Plum Green – Rushes

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Plum Green – Rushes

 Fiona Apple, Tori Amos, Kate Bush, Amanda Palmer and even Paramore’s Hayley Williams have all carved out niches as individual, unique and sometimes eccentric female singer songwriters.  What makes their stuff so compelling is their ability to meld a good tune with angular, edgy and quirky imagery.  In each case their poetic narratives make their work three dimensional and invite the listener to take as much ownership as the singer is prepared to yield – and that always comes with a fair slice of blood, sweat and tears.


So it was from this perspective that I took on Plum Green’s first full length album Rushes.  The daughter of a ‘Jazz singing Parisian showgirl and a saxo-phone playing Jewish intellectual” Green is quick to make her point of difference known and it’s clearly evident from the Gothic, edgy and provocative photography on her album cover and through her press releases.  There’s also a definite ‘indie’ feel in her music, too, and she wears her influences well out on her sleeve.  Opener ‘Let Me Go (Nymph-O)’ feels very much like a Hayley Williams cover, and the hook laden ‘Night Terrors’ could be a discard from Victoria Girling-Butcher (Lucid 3).  ‘Winter Rain’ and later ‘Everlasting Sleep’ reminds me of my own personal favourite indie fairies, Julianna Hadfield (especially Hadfield’s track ‘President Garfield’).  However, by track 5, ‘Currency’ we finally see the spark.  This utterly magical little tune, with its simplistic guitar lines and understated choral harmonies reminds me of the early promises of Jewel’s first album: innocent, uncommercial and sincere.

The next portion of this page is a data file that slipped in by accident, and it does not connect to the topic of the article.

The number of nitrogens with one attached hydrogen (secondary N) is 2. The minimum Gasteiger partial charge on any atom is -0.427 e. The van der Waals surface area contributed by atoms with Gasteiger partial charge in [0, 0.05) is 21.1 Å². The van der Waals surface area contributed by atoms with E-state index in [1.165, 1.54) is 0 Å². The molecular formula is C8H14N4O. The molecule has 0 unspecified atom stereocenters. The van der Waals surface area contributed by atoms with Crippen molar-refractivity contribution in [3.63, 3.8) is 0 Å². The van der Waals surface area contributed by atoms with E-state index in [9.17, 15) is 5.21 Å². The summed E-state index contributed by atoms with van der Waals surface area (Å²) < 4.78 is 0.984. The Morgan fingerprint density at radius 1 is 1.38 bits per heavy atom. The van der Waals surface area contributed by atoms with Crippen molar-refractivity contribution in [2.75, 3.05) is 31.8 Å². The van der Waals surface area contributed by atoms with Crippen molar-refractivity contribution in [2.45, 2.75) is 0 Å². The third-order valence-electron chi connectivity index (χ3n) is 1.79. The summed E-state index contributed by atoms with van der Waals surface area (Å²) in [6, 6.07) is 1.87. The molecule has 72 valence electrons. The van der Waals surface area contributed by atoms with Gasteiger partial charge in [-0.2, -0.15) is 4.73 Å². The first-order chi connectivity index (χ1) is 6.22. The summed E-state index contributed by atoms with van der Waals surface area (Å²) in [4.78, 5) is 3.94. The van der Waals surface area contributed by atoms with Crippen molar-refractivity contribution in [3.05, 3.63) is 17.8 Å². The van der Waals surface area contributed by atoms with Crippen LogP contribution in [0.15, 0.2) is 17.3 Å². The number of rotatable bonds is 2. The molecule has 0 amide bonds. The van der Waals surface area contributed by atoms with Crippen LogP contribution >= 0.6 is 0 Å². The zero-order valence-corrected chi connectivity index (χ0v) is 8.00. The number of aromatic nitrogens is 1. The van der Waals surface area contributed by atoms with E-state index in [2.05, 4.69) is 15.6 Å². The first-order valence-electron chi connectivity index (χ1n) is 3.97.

Again reading the publicity, I’m reminded Green wants to portray herself as a “mischievous, sweetheart story teller”.  I’m not sure about that.  If you compare her to say, Rod Stewart, at his early sol peak, then she has a way to go.  However, as a confident and reflective young woman these early paens of love and betrayal, corruption and hope are all the universal themes of an singer in the early stages of her career.  Subjects of self imposed mind bondage (‘Pure Sickness’), escapism, Medussa and sexual entrapment and self deprecation (“Little Black Pain”) are the stock standards of the gothic arts and well expected here.  Alas such cliché’s wear thin a bit too quickly as the second half of the album wears on – as do Green’s nasal vocals, which shine in the more delicate moments, but so much when the crescendos come.  And they come too often toward in the third quarter with ‘Little Black Pain” and ‘Baby Bird’ being almost facsimiles of each other and of many other mainstream vampire whine-alongs.  But all is recovered with the finale: ‘Kyla’s Walking’ – another simple Kilcher-styled tune hanging together by the barest of understated medieval chords and a late run up with the band in the final moments.  Rushes shows promise and I’m encouraged by Green’s potential.  I’m not sure she’s found her own voice yet.  But given time, she’ll be one to watch.  Give her support, she deserves it.



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